The story is pretty straight forward and we’ve seen it dressed up differently with other movies like The Fighter, Warrior, and Rocky, so there’s really no surprise or award for originality, but Southpaw is still a very enjoyable movie and worth seeing. It’s probably the biggest fight movie we’ll see for a while until the Rocky spinoff movie Creed hits theaters later in 2015, so if you’ve got the itch to see guys kick the crap out of each other, go catch Southpaw.
Overall, I give Southpaw an 7/10, and a 9/10 for nail biting experience.
I’ve been an avid fan of Sons of Anarchy since it first aired back in 2008. SOA lasted a lot longer than people expected. Series creator Kurt Sutter originally didn’t plan on the show lasting any more than 3 seasons, but with record high ratings and level of viewers, the show was stretched out to 7 seasons. I would say that with the exception of Season 3, the entire series was amazing. Here is what the show is, and meant to me. (Spoiler alerts ahead).
Sons was dark, it was edgy, suspenseful, hilarious, bloody and violence, and at times it was even heartbreaking *cough Opie Cough*. Most importantly, it was honest and faithful. In that honesty, the show never pulled any punches. It didn’t take the easy route. It didn’t run your characters to the edge of a cliff and work up a nail biter, just to reel them back in like some bullshit CW TV show. Sons would kick him (or her) right off. Fan favorites, show veterans, women, and children. In Sons of Anarchy, nothing is sacred.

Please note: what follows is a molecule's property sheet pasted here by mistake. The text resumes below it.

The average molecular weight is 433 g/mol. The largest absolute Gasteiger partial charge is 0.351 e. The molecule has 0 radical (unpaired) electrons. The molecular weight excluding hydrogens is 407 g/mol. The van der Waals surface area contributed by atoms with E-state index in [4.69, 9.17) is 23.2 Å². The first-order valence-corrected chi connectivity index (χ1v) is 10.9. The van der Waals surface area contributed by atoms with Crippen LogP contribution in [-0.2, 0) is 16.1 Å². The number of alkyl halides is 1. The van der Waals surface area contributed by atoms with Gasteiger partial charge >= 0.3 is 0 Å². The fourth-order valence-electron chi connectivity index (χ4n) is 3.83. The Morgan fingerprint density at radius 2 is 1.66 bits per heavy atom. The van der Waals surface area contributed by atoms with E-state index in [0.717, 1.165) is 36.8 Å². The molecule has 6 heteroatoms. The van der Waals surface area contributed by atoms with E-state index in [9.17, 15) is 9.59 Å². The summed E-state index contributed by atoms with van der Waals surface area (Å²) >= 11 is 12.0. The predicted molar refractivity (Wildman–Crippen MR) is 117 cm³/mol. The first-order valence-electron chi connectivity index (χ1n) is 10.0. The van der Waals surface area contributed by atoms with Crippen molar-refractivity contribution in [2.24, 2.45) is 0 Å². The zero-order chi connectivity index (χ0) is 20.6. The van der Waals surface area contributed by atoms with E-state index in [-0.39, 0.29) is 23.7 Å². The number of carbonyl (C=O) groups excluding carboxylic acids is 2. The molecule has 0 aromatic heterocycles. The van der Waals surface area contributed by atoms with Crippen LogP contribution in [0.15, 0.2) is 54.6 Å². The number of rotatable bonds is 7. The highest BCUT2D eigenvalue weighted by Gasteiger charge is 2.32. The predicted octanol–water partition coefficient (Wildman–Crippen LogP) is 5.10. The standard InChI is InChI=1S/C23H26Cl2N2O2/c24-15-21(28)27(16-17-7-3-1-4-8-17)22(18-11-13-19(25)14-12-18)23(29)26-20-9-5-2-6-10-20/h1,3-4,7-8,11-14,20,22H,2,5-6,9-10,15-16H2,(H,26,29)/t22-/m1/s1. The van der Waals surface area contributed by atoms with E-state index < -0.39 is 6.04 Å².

Sons of Anarchy is not dickless like Vampire Diaries
It was faithful and ‘stuck to the script’. Kurt Sutter once had a quote on the SOA website blasting other studios for having no balls. SOA has balls. Big balls. They would go there. No other TV show would have had the balls to air anything remotely close to the Season 2 or Season 6 Premiers. It was also faithful to the viewers, and wouldn’t cut the story or viewers short, just to make filming easier. The 60 minute show would frequently air 75 or 90 minute episodes, usually 2 per season, the entire sixth season was 90 minute episodes, and the series finale crept up on two hours. Does your TV show do that?